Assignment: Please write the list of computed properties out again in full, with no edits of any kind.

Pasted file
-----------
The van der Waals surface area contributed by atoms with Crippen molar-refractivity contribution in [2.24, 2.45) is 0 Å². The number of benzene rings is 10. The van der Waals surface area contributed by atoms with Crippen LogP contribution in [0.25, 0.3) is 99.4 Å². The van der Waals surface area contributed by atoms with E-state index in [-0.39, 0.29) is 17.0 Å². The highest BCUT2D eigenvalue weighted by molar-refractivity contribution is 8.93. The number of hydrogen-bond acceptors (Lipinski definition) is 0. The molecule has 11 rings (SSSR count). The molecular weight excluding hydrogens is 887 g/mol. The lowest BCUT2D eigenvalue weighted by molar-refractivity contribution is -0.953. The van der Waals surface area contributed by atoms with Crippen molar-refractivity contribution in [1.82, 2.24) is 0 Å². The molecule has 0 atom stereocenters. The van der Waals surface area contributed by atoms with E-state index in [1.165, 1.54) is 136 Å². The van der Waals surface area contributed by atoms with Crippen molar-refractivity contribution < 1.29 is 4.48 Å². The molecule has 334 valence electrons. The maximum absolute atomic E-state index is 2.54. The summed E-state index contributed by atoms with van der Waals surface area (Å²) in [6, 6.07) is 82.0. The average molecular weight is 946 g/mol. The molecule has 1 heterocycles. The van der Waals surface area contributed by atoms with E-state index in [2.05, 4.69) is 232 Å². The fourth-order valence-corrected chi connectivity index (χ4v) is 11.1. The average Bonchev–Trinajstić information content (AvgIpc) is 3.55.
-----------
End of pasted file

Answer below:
The van der Waals surface area contributed by atoms with Crippen molar-refractivity contribution in [2.24, 2.45) is 0 Å². The number of benzene rings is 10. The van der Waals surface area contributed by atoms with Crippen LogP contribution in [0.25, 0.3) is 99.4 Å². The van der Waals surface area contributed by atoms with E-state index in [-0.39, 0.29) is 17.0 Å². The highest BCUT2D eigenvalue weighted by molar-refractivity contribution is 8.93. The number of hydrogen-bond acceptors (Lipinski definition) is 0. The molecule has 11 rings (SSSR count). The molecular weight excluding hydrogens is 887 g/mol. The lowest BCUT2D eigenvalue weighted by molar-refractivity contribution is -0.953. The van der Waals surface area contributed by atoms with Crippen molar-refractivity contribution in [1.82, 2.24) is 0 Å². The molecule has 0 atom stereocenters. The van der Waals surface area contributed by atoms with E-state index in [1.165, 1.54) is 136 Å². The van der Waals surface area contributed by atoms with Crippen molar-refractivity contribution < 1.29 is 4.48 Å². The molecule has 334 valence electrons. The maximum absolute atomic E-state index is 2.54. The summed E-state index contributed by atoms with van der Waals surface area (Å²) in [6, 6.07) is 82.0. The average molecular weight is 946 g/mol. The molecule has 1 heterocycles. The van der Waals surface area contributed by atoms with E-state index in [2.05, 4.69) is 232 Å². The fourth-order valence-corrected chi connectivity index (χ4v) is 11.1. The average Bonchev–Trinajstić information content (AvgIpc) is 3.55.